The so-called "Roominaroom" project by London-based architects atmos studio won a 2013 UK Wood Award yesterday for its extraordinary level of craftsmanship—from computer-milled, cut, and fitted ornamental oak beams to precision joinery—for a renovated flat in the city.

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The project is more or less what its name makes it sounds like: an insanely detailed wooden room has been inserted into another room on the topmost floor of the apartment, spreading out into the rest of the structure with intricate vine-like beams and a beautifully polished, inlaid floor.

As the architects write, "The clients for this small residential jewel have an expanding family but fixed walls. Since they couldn't expand upwards or outwards, they had to expand inwards."

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Even the construction process itself sounds pretty awesome: "The room arrived in the back of a truck, flat-packed and rapidly unfolded into a set of submillimetre-perfect digitally-fabricated ribs that were connected and erected within a day." It is "a CNC-carved kit of timber parts." Over the holidays next month, as you slowly piece together that tabletop puzzle with your family, try to imagine what it'd be like putting this together.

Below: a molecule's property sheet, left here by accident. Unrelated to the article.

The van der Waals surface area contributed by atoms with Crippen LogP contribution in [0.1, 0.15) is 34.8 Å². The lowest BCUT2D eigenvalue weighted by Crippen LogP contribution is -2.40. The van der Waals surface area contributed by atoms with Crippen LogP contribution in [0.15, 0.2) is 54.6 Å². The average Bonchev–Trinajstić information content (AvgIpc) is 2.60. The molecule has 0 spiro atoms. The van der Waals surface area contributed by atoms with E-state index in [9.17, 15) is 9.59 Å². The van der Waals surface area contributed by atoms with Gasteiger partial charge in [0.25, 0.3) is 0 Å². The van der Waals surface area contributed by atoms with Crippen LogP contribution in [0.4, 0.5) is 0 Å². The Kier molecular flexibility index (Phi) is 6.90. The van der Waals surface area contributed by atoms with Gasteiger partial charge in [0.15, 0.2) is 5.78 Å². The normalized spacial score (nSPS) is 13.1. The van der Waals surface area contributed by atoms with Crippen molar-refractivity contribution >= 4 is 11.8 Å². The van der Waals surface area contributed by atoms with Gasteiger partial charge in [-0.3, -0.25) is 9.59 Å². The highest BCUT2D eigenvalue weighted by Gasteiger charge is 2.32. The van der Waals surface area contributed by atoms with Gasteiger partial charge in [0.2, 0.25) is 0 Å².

It was all unpacked and snapped together again like a 3D puzzle built by a race of machine-enabled octopi, all weird curves and unexpected inlays.

Handrails become the front strip for a wall of in-built bookshelves and the floors themselves curl up, become walls and storage cupboards, and arch away again as spray of ribs across the ceiling.

Here are just a bunch of pictures from the project—the final image, below, reveals the wooden platform of a double bed for the home's owners—showing that computer-assisted carpentry is perhaps the surest sign that old arts & crafts never really disappear completely, they just come back thoroughly transformed by new technologies. [Wood Awards / atmos studio]